Update: Using ‘Unshelved’ in Your Library
It’s a new year – why not try a new reading promotion idea?
Or, like me, you can lazily take an old idea and “update it” for 2011 (I believe I’m supposed to mention something about the insanity of “re-inventing the wheel” here).
Back in the glory days of 2009, I wrote about how I used the superbly library-centric webcomic Unshelved to promote books in my school libraries, with impressive results. Each week they create an Unshelved Book Club strip, which is a booktalk in cartoon form. For example:
Well, lovers of lamination aroma rejoice! A year or so has passed and there’s an entirely new batch of Book Club strips for protecting under plastic. I’m beginning to think they are writing them specifically for me, as a ton of my favorites have shown up. Here’s a list of all the strips that generally work for my 5-6th grade school (if you’re looking for something different, click here to see every book they’ve featured):
The Golden Compass by Phillip Pullman
The Strange Case of Origami Yoda by Tom Angleberger
Tower of Treasure by Scott Chantler
Cosmic by Frank Cottrell Boyce
The Unsinkable Walker Bean by Aaron Renier
Binky the Space Cat by Ashley Spires
Doctor Proctor’s Fart Powder by Jo Nesbo
Babymouse by Jennifer L. Holm & Matt Holm
Cat Burglar Black by Richard Sala
Project Mulberry by Linda Sue Park
Mischief Makers Manual by Sir John Hargrave
From the Mixed-Up Files of Mrs. Basil E. Frankweiler by E.L. Konigsburg
The following strips were featured in my last Unshelved post:
Harriet the Spy by Louise Fitzhugh
Bunnicula by Deborah and James Howe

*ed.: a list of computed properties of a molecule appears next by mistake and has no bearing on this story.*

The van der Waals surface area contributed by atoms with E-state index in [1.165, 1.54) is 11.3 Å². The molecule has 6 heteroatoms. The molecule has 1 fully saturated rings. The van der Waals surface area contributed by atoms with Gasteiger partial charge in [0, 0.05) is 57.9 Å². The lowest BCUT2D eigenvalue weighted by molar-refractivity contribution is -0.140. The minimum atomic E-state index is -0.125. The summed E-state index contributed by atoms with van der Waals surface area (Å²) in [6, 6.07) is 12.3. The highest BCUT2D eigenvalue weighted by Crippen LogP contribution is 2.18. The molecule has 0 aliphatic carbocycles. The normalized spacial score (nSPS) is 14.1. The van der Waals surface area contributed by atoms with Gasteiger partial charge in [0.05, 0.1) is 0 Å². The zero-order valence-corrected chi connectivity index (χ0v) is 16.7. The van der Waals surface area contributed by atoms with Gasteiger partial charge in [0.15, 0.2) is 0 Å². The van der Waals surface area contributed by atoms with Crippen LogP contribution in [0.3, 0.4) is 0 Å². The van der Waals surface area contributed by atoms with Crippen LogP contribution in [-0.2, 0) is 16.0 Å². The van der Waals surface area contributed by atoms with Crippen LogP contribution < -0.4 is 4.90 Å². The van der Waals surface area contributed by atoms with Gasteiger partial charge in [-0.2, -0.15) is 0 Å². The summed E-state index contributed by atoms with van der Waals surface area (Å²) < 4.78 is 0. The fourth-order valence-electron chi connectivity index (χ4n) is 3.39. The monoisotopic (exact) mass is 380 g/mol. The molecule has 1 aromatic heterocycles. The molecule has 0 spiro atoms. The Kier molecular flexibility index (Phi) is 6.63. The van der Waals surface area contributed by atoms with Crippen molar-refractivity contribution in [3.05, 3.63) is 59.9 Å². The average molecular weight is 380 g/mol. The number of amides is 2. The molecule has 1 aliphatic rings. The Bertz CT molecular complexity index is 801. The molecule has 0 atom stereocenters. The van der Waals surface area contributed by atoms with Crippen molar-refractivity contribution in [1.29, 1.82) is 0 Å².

Emmy and the Incredible Shrinking Rat by Lynne Jonell
Skulduggery Pleasant by Derek Landy
Alcatraz Versus the Evil Librarians by Brandon Sanderson
Mouse Guard: Fall 1152 by David Peterson
The City of Ember by Jeanne DuPrau
The Lightning Thief by Rick Riordan
Ranger’s Apprentice: The Ruins of Gorlan by John Flanagan
Gregor the Overlander by Suzanne Collins
Bucking the Sarge by Christopher Paul Curtis
The Tale of Despereaux by Kate DiCamillo
Using them is simple and it really works:
Step 1: Print ’em
Step 2: Laminate ’em
Step 3: Fan them out in a satisfying manner
Step 4: Stick ’em next to a stack of the books (I usually order extra paperback copies in advance)
Step 5: Finished product
I’m very interested to see if the increase in interest I call the “Unshelved bump” works on older books as well, so I’m including From the Mixed Up Files and Bill Peet: An Autobiography among the highlighted titles.
A wholeheartedly approved method of book promotion.
Filed under: Articles
About Travis Jonker
Travis Jonker is an elementary school librarian in Michigan. He writes reviews (and the occasional article or two) for School Library Journal and is a member of the 2014 Caldecott committee. You can email Travis at email@example.com, or follow him on Twitter: @100scopenotes.
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